wo parents who spoke during a recent Platte County R-3 School District Board of Education meeting about what they say are persistent, unaddressed issues of racism and hatred, said they are encouraged with district efforts so far to address the issues.
A recent racist rant was contained within a lengthy Google document, recently emailed to hundreds of students and staff and went so far as to detail how to torture and humiliate African Americans.
Some parents and students said the email is part of a larger problem in which students face no consequences for using racial slurs while traversing the high school’s hallways, pulling on a Muslim student’s hijab and hanging nooses in the restrooms.
Leona Baskerville said efforts since last week’s meeting have been swift and decisive.
“This is the most movement we’ve ever had and the quickest,” she said, referring to administration’s steps toward addressing the issue.
The district’s Diversity and Equity Committee held a meeting the day after the school board meeting at which parents voiced frustration with a lack of district action. The already-existing committee, formed in 2017, voted to form a separate task force which will include parents, students and community members, said Laura Hulett, district director of communications.
In conversations with each of the parents who spoke at the district board meeting, Superintendent Mike Reik told each that he takes their concerns seriously and action is imminent.
Reik was “clearer than he’s ever been that it (claims of racial slurs and acts) matters,” said Baskerville, a parent of two middle schoolers who also teaches in the district. “He seems humbled and ready to move on things…I’m cautiously optimistic,” she said during a telephone interview.
Baskerville added that the diversity meeting had more participants this time, including school board members.
“I’m not sure everybody knew there was a diversity committee,” she said.
Angie Knudsen, another parent who offered criticism of the district at the school board meeting, said she also has a good feeling about conversations of late.
“In the past, I’ve met with great barriers to collaboration,” she said during a telephone interview.
Knudsen, a corporate organizational learning and development specialist, said the district’s struggles are “unlike anything I’ve ever experienced,” but expressed optimism going forward. “I really do think good things are to come to see if that culture of resistance is improved. People don’t know fully inclusive culture until they experience it.”
Baskerville, a member of the district’s diversity committee, composed of staff members and formed about two years ago, said Reik has warned that the process of changing board policy to reflect racial concerns, also a new district goal, will be slow and tedious. She said Reik told committee members that before changing board policy district administrators will first need to investigate policies adopted by other districts and any legal parameters established by the Missouri Department of Elementary and Secondary Education (DESE).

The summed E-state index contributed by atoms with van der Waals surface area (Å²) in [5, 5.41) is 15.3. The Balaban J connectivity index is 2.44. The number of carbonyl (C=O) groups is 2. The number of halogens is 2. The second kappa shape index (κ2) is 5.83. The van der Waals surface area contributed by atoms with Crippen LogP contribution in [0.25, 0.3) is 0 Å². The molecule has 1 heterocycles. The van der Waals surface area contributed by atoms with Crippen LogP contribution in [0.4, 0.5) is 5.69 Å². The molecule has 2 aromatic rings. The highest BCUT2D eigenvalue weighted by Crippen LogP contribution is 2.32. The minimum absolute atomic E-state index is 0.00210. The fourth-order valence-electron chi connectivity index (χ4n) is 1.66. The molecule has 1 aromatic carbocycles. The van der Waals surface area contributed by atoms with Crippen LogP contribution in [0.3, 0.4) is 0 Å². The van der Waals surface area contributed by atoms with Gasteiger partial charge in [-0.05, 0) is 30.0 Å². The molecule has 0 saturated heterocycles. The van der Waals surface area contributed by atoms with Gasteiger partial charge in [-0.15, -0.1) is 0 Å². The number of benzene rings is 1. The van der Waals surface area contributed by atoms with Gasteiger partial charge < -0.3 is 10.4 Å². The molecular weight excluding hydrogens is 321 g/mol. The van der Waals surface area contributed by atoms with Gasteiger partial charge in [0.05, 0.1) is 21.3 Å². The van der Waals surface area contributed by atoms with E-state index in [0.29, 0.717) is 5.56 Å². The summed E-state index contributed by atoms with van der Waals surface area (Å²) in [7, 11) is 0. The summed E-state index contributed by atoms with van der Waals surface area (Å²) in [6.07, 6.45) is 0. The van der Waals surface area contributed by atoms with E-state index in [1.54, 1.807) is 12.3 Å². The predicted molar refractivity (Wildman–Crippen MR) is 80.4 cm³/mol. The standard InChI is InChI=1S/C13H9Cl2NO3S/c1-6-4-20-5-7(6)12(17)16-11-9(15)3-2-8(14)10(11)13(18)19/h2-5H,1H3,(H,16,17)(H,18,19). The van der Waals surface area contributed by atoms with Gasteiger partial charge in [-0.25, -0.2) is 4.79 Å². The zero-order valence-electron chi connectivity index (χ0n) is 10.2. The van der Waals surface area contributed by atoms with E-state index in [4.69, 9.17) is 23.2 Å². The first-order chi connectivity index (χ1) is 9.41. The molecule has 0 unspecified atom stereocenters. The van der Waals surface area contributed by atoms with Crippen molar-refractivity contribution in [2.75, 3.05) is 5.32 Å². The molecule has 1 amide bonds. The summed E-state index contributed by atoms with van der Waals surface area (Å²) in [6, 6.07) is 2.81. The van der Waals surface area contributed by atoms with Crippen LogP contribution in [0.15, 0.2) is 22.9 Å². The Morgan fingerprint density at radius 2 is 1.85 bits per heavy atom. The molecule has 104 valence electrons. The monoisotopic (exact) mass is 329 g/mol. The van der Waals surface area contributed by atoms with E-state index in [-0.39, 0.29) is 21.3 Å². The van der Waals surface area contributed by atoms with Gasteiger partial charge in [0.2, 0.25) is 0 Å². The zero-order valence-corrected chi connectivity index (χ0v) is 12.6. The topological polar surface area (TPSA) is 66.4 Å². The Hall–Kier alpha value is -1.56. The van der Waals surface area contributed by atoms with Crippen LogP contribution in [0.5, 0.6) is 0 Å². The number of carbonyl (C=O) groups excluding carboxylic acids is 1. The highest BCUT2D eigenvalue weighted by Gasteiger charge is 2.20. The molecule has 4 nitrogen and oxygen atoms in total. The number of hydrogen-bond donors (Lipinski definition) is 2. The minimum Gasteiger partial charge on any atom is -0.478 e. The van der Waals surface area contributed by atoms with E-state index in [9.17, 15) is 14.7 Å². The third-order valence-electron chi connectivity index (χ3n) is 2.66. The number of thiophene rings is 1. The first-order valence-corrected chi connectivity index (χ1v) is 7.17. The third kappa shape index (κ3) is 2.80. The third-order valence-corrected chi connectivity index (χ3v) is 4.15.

The committee will meet again during December to further refine efforts, which also will include “a third-party consultation for our diversity and inclusion efforts, with the selection of this consultation shared with all stakeholders involved,” Hulett wrote in an email.
When asked about the specifics of the new committee, Hulett said “its makeup, process for putting together, and when it will meet will be collaboratively decided upon by the committee.”
She added that the Diversity and Equity Committee had identified the new task force as a priority. The original diversity committee was formed in February 2017 and staff was invited to join and created its mission: “to ensure a culture of inclusion for all learners by continuously and thoughtfully improving our culture competence and responsiveness.”
The group broadened its scope in spring, 2019 when it “convened a more representative and formal Diversity and Equity Committee,” Hulett wrote.
When a community member questioned why parents’ remarks were not included in the district’s e-Treasures newsletter published following board meetings to educate patrons about the meeting, Hulett offered this explanation: “…we rarely have public participation at our board meetings, so we haven’t been in the habit of sharing this agenda item as a board highlight in our e-Treasures newsletters.”
She added that community and parent concerns should be shared via the district’s “How are we doing?” link on the home page of the district website.
Knudsen summed up the changes taking place and said, “I’m excited for the day when everybody gets to say that it’s a fully-integrated system.”